So shrug off the guilt, admit you were (a) at the seaside (b) temporarily stunned by falling masonry (c) very drunk, and get on with it. As I aim to, right now…

This has been a private lecture aimed at the mirror. I always keep a mirror on my desk – partly out of vanity, mainly because it’s the best piece of equipment for writing dialogue.

The next bit…

The beginning of The Next Bit can hit you without warning. When this happens, everything else has to take second place. I had to interrupt a long session of gazing at the view and get this down immediately…

“When you’ve gone to the trouble of charging up the laptop for a good session on the patio outside our living room (Jessica’s living room, to be exact), angled the parasol so you can read the screen without benefit of glare, found some comfortable cushions for a garden chair and settled in for an afternoon’s writing with a carafe of the local Red and a glass at your elbow, what you don’t need is a visitation from Attila the Wasp with an entourage of his close relatives.

I don’t like wasps. When one of their number is paying close attention to my ear, making a noise like a two-stroke with no baffles in the exhaust and ignoring my urgent instructions to piss off, I can’t concentrate on anything else. Why can’t they apply themselves to finding useful careers and leave me to push the boundaries of literature in peace?”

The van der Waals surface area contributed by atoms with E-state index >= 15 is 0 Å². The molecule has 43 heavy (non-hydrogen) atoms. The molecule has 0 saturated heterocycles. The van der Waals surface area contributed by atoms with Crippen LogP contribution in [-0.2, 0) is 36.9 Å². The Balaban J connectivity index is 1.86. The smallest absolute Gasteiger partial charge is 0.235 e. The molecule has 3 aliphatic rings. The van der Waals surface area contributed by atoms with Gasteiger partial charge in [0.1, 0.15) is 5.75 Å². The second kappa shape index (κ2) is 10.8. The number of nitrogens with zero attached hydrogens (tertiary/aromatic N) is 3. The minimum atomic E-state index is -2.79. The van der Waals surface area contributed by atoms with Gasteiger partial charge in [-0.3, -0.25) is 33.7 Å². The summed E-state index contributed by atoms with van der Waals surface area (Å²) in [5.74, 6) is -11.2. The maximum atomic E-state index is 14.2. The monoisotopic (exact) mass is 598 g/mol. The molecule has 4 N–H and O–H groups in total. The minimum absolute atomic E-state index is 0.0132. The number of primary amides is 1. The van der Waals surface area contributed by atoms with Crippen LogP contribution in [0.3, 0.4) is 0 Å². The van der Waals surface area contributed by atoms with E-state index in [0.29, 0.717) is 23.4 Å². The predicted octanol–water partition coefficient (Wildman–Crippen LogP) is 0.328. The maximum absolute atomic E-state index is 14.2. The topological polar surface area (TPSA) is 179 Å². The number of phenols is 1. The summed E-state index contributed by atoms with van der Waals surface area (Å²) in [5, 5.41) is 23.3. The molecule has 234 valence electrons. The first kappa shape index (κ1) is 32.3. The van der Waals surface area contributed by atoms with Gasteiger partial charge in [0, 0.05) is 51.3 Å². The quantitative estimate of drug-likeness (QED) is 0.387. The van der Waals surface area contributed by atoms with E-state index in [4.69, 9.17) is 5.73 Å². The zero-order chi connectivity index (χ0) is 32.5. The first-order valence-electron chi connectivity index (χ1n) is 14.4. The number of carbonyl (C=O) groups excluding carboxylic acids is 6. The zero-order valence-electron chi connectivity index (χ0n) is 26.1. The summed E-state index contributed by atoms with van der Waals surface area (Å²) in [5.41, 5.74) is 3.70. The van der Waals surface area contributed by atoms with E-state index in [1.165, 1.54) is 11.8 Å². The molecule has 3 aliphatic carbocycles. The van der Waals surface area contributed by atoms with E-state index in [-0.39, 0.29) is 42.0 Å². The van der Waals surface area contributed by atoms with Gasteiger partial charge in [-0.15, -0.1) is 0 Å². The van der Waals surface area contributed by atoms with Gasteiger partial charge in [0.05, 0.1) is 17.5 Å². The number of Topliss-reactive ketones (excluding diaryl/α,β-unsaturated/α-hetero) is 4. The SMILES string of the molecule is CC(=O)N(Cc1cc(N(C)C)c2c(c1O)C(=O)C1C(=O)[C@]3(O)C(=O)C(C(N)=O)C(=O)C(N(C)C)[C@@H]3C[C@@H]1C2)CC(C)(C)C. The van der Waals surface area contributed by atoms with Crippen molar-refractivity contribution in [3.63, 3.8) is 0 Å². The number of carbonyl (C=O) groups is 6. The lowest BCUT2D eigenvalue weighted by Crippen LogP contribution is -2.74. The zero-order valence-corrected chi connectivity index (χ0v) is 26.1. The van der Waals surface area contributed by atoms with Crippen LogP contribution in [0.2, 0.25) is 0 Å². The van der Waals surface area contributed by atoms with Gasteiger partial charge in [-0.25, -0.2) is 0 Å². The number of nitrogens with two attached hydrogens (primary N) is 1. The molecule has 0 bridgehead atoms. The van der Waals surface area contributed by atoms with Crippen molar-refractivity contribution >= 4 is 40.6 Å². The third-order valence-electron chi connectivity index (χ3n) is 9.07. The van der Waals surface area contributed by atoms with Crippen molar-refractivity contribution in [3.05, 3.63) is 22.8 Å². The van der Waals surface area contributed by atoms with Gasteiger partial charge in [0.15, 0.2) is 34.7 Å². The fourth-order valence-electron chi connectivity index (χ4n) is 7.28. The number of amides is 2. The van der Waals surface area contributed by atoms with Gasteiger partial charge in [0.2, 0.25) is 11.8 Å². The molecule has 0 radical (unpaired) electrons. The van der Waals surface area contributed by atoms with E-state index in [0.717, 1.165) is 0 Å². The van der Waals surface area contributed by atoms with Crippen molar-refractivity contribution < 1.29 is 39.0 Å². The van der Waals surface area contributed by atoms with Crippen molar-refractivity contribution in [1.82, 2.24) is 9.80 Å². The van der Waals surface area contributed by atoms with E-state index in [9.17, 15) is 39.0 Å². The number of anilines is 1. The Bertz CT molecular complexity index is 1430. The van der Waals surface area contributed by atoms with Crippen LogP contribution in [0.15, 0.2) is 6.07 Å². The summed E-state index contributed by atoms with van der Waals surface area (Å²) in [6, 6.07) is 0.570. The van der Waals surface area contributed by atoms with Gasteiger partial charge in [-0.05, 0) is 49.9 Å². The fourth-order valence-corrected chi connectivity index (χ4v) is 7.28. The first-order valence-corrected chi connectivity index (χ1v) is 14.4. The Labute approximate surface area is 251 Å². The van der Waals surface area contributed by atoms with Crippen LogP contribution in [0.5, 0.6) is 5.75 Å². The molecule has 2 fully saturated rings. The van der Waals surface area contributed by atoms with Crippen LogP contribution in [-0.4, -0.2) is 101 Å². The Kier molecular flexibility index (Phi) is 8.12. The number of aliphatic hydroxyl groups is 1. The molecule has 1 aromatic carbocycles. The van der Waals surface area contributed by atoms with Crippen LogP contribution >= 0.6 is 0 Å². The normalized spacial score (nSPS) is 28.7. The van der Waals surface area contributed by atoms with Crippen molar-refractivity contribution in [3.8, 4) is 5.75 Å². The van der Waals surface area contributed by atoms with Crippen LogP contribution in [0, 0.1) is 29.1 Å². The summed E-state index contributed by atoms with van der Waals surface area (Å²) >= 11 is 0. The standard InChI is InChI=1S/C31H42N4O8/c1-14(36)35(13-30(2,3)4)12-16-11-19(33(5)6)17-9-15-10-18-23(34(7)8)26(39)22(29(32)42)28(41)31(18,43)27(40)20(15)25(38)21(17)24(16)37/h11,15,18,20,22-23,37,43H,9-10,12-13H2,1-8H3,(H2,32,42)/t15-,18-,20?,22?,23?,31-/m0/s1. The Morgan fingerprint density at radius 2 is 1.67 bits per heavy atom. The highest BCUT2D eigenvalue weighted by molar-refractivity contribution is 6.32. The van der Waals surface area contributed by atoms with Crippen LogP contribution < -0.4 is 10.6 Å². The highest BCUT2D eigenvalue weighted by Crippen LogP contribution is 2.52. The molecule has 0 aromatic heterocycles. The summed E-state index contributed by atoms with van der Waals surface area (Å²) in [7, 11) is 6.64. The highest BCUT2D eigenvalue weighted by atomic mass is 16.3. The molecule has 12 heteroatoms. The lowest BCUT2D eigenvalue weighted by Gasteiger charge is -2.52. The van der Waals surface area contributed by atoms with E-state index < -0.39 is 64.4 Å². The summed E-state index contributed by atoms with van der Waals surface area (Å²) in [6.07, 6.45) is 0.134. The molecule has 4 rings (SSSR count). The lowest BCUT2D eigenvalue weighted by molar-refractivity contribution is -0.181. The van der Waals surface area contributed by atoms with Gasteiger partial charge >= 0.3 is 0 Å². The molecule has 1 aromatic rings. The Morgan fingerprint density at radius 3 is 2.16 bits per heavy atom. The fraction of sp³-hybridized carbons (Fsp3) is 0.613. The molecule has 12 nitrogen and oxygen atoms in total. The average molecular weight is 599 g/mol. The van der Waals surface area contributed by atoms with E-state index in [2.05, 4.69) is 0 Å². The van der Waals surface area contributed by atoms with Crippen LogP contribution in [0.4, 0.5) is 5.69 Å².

Day to day

If I were an engine, I’d have a heavy, oversized flywheel that takes an age to get cranked up at the start of a day – and a proportionately long time to slow down at the end of it. This means my brain is not geared for the early morning flash of inspiration that rockets me out of bed in search of something to write with (pen and paper are never within reach of a bed or a phone) so when it happens I’m in shock until coffee appears. Lately it’s been happening a lot, though. I take this as a sign that the book is cranking up, gathering speed and leading me, rather than me trying to guide it.

This morning’s flash was the opening for the next section: In Molly Kittle’s world not much is sacrosanct but spreading gossip by word of mouth is a definite no-no… Pleased with that.  Molly Kittle runs the taxi service in Clodmire and will become the power behind the throne where Council business is concerned. She knows where the bodies are buried…

 

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Funny?

Are you trying to be funny? Never the start of a good conversation, is it? The section of THE ROAD TO AVERSAC I’ll be writing over the next couple of days should reduce the reader to a spluttering wreck if I hit it right. But…

If there is a secret to writing comedy, it’s Don’t Try To Be Funny. You’ve got a situation, you know your characters – leave it to them. Just let them loose in the scene and write about them. The other thing is, I find my own mood doesn’t have much to do with it. What’s required is energy. Given that, you can write with furious spite and it can turn out funny. Or you can be in one of those gentle moods when everything you say carries a raised eyebrow.

There’s no secret: you just have to try it. Which is what I’ll be doing today, tomorrow…